I found this notion in a book, but I don't recall which one.
I have noticed in myself--and in many other parents--the habit of referring to themselves in the third person. "Mommy doesn't it like it when you do that" "Daddy has to go now." It's a form of separating oneself from ones actions or feelings, and I've come to the conclusion that that's not a healthy thing to be teaching our children.
After all, when Bobby hits Johnny, don't we want him to take responsibility for what he did? When Janie feels angry, shouldn't she be able to own her emotions, and be accountable for whatever actions she takes? Of course they should, and so should we.
We refer to ourselves in first person when talking to other adults; I don't go to the bank and say "Jenni would like to make a deposit today," do I? So what is the difference with children? Sure, perhaps we're trying to reinforce identity by referring to ourselves by name ("mommy") but I think that kids can figure that out by other means.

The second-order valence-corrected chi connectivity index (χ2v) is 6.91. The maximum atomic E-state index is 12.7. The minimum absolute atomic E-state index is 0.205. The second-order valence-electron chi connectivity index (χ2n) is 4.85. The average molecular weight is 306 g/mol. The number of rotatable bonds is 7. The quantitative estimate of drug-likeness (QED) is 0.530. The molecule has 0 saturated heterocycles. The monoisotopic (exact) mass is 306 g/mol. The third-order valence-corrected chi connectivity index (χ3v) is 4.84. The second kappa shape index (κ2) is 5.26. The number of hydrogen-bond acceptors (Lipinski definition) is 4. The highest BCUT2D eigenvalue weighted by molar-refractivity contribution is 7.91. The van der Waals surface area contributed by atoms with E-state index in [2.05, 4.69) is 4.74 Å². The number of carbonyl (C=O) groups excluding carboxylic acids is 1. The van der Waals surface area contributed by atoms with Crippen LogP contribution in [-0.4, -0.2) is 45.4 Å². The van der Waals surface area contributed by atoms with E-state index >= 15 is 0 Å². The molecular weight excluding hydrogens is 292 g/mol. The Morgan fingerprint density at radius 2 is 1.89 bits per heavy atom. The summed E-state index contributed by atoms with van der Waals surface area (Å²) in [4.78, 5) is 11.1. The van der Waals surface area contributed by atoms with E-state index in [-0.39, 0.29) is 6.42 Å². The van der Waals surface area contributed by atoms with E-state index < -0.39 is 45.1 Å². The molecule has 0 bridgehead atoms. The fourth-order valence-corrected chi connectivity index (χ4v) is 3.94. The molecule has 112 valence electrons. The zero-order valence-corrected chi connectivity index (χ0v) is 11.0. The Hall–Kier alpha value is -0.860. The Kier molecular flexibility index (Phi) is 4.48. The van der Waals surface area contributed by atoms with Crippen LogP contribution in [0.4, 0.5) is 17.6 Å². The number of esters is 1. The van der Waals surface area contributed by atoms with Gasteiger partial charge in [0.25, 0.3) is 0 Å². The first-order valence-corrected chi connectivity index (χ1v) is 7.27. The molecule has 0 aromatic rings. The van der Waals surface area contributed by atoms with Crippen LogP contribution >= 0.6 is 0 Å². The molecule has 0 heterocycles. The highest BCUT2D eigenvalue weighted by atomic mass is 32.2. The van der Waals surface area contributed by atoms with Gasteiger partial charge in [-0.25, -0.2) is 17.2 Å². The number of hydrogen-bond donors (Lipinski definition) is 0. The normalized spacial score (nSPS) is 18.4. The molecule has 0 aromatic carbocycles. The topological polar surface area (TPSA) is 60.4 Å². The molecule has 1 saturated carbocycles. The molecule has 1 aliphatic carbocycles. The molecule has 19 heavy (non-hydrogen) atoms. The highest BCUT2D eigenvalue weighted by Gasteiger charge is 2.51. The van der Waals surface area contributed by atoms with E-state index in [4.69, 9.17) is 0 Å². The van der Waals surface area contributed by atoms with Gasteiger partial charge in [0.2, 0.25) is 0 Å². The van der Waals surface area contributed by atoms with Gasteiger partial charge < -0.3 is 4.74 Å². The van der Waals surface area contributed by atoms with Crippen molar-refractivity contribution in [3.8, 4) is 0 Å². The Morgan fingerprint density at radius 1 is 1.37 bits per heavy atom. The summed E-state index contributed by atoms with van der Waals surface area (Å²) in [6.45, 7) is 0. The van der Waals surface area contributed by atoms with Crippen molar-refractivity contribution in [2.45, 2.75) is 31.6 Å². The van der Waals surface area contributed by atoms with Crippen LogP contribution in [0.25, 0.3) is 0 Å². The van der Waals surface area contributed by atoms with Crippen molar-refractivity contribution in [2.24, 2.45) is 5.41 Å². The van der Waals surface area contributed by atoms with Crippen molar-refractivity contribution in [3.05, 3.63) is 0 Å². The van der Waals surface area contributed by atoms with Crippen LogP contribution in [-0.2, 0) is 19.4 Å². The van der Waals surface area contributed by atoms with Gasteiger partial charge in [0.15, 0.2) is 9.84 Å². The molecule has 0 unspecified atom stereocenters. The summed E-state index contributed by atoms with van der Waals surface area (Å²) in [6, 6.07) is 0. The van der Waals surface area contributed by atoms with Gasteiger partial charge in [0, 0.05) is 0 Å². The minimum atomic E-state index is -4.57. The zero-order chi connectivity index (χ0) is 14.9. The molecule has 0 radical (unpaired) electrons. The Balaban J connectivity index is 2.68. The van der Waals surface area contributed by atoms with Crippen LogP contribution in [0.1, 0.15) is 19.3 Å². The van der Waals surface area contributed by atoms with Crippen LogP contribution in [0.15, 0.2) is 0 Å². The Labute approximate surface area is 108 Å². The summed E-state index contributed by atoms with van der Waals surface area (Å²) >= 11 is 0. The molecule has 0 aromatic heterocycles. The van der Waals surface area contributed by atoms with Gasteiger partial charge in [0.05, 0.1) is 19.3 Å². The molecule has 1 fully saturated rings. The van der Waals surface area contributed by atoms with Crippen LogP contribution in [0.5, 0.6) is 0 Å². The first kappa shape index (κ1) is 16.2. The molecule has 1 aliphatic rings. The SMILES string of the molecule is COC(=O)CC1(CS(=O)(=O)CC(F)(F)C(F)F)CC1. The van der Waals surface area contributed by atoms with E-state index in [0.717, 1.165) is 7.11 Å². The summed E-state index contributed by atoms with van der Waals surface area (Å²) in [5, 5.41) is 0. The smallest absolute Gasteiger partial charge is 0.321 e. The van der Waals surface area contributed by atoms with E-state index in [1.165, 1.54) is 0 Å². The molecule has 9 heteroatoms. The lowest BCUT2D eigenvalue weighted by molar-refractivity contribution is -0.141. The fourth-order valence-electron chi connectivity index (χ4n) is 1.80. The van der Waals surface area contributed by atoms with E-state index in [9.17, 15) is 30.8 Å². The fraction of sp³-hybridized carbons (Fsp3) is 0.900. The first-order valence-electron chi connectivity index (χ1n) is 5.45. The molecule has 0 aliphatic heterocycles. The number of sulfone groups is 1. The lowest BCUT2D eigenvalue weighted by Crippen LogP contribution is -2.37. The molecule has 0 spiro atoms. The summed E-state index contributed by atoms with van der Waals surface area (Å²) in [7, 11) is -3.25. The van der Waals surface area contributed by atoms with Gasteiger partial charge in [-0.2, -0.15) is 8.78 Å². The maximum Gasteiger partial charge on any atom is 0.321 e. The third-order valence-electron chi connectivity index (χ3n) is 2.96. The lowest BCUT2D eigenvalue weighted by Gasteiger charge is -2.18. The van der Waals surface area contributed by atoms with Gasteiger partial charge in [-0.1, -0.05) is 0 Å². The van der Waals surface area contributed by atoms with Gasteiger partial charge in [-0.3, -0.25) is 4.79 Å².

So when my baby is testing out his sharp new little teeth, and bites me, I say "ouch, you hurt me!" rather than "oo, you hurt mommy." Mommy isn't some disconnected person, it's ME and I just got BITTEN! When "I" am hurt, when "I" need to go, when "I" am upset, I am owning my feelings and my actions. (There is a second part to that of course, that nobody can 'make' anyone feel anything. They can say or do things we don't like, but our feelings are our own...)